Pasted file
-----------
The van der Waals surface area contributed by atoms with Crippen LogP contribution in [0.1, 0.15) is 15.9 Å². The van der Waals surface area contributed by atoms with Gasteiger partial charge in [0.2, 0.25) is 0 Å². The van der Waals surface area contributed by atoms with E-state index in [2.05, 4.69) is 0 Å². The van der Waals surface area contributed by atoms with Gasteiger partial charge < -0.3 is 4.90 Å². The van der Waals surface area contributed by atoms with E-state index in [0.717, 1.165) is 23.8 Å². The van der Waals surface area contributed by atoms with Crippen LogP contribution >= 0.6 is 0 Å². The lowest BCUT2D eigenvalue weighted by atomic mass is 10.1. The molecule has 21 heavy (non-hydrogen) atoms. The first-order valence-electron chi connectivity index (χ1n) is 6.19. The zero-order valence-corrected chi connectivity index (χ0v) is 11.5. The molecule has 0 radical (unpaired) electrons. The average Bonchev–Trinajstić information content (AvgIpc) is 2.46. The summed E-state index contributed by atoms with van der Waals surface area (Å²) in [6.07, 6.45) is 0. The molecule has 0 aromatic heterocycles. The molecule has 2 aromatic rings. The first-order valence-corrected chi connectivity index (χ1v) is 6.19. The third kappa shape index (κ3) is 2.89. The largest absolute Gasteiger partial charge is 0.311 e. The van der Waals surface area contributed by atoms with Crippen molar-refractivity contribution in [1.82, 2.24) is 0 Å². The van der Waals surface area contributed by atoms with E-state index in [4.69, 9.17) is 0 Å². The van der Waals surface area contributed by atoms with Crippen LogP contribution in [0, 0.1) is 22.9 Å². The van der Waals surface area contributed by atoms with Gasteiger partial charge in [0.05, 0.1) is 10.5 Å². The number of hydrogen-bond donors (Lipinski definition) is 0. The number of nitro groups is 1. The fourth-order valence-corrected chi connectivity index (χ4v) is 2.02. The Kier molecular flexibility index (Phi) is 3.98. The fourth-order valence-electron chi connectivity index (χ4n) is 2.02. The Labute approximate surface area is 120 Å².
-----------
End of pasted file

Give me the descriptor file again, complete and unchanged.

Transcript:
The van der Waals surface area contributed by atoms with Crippen LogP contribution in [0.1, 0.15) is 15.9 Å². The van der Waals surface area contributed by atoms with Gasteiger partial charge in [0.2, 0.25) is 0 Å². The van der Waals surface area contributed by atoms with E-state index in [2.05, 4.69) is 0 Å². The van der Waals surface area contributed by atoms with Gasteiger partial charge < -0.3 is 4.90 Å². The van der Waals surface area contributed by atoms with E-state index in [0.717, 1.165) is 23.8 Å². The van der Waals surface area contributed by atoms with Crippen LogP contribution >= 0.6 is 0 Å². The lowest BCUT2D eigenvalue weighted by atomic mass is 10.1. The molecule has 21 heavy (non-hydrogen) atoms. The first-order valence-electron chi connectivity index (χ1n) is 6.19. The zero-order valence-corrected chi connectivity index (χ0v) is 11.5. The molecule has 0 radical (unpaired) electrons. The average Bonchev–Trinajstić information content (AvgIpc) is 2.46. The summed E-state index contributed by atoms with van der Waals surface area (Å²) in [6.07, 6.45) is 0. The molecule has 0 aromatic heterocycles. The molecule has 2 aromatic rings. The first-order valence-corrected chi connectivity index (χ1v) is 6.19. The third kappa shape index (κ3) is 2.89. The largest absolute Gasteiger partial charge is 0.311 e. The van der Waals surface area contributed by atoms with Crippen molar-refractivity contribution in [1.82, 2.24) is 0 Å². The van der Waals surface area contributed by atoms with E-state index in [4.69, 9.17) is 0 Å². The van der Waals surface area contributed by atoms with Crippen LogP contribution in [0, 0.1) is 22.9 Å². The van der Waals surface area contributed by atoms with Gasteiger partial charge in [0.05, 0.1) is 10.5 Å². The number of hydrogen-bond donors (Lipinski definition) is 0. The number of nitro groups is 1. The fourth-order valence-corrected chi connectivity index (χ4v) is 2.02. The Kier molecular flexibility index (Phi) is 3.98. The fourth-order valence-electron chi connectivity index (χ4n) is 2.02. The Labute approximate surface area is 120 Å².